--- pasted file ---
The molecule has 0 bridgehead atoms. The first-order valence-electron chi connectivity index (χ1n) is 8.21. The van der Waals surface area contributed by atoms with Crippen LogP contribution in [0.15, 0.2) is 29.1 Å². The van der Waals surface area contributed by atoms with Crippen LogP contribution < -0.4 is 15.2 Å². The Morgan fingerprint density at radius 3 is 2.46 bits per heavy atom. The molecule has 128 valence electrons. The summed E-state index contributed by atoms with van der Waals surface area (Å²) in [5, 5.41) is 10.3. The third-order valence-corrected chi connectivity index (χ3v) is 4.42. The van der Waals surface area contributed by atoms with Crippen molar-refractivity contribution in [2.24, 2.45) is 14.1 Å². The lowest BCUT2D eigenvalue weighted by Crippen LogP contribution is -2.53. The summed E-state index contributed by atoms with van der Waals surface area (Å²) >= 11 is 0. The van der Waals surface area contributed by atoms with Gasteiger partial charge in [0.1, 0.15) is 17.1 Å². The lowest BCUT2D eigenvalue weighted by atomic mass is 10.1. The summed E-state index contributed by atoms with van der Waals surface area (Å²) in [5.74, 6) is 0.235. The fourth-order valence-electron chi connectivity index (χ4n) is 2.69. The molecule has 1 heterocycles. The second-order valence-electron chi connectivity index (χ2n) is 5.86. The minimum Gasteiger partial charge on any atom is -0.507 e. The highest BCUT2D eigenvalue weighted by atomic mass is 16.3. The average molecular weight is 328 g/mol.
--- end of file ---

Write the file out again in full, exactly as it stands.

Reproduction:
The molecule has 0 bridgehead atoms. The first-order valence-electron chi connectivity index (χ1n) is 8.21. The van der Waals surface area contributed by atoms with Crippen LogP contribution in [0.15, 0.2) is 29.1 Å². The van der Waals surface area contributed by atoms with Crippen LogP contribution < -0.4 is 15.2 Å². The Morgan fingerprint density at radius 3 is 2.46 bits per heavy atom. The molecule has 128 valence electrons. The summed E-state index contributed by atoms with van der Waals surface area (Å²) in [5, 5.41) is 10.3. The third-order valence-corrected chi connectivity index (χ3v) is 4.42. The van der Waals surface area contributed by atoms with Crippen molar-refractivity contribution in [2.24, 2.45) is 14.1 Å². The lowest BCUT2D eigenvalue weighted by Crippen LogP contribution is -2.53. The summed E-state index contributed by atoms with van der Waals surface area (Å²) >= 11 is 0. The van der Waals surface area contributed by atoms with Gasteiger partial charge in [0.1, 0.15) is 17.1 Å². The lowest BCUT2D eigenvalue weighted by atomic mass is 10.1. The summed E-state index contributed by atoms with van der Waals surface area (Å²) in [5.74, 6) is 0.235. The fourth-order valence-electron chi connectivity index (χ4n) is 2.69. The molecule has 1 heterocycles. The second-order valence-electron chi connectivity index (χ2n) is 5.86. The minimum Gasteiger partial charge on any atom is -0.507 e. The highest BCUT2D eigenvalue weighted by atomic mass is 16.3. The average molecular weight is 328 g/mol.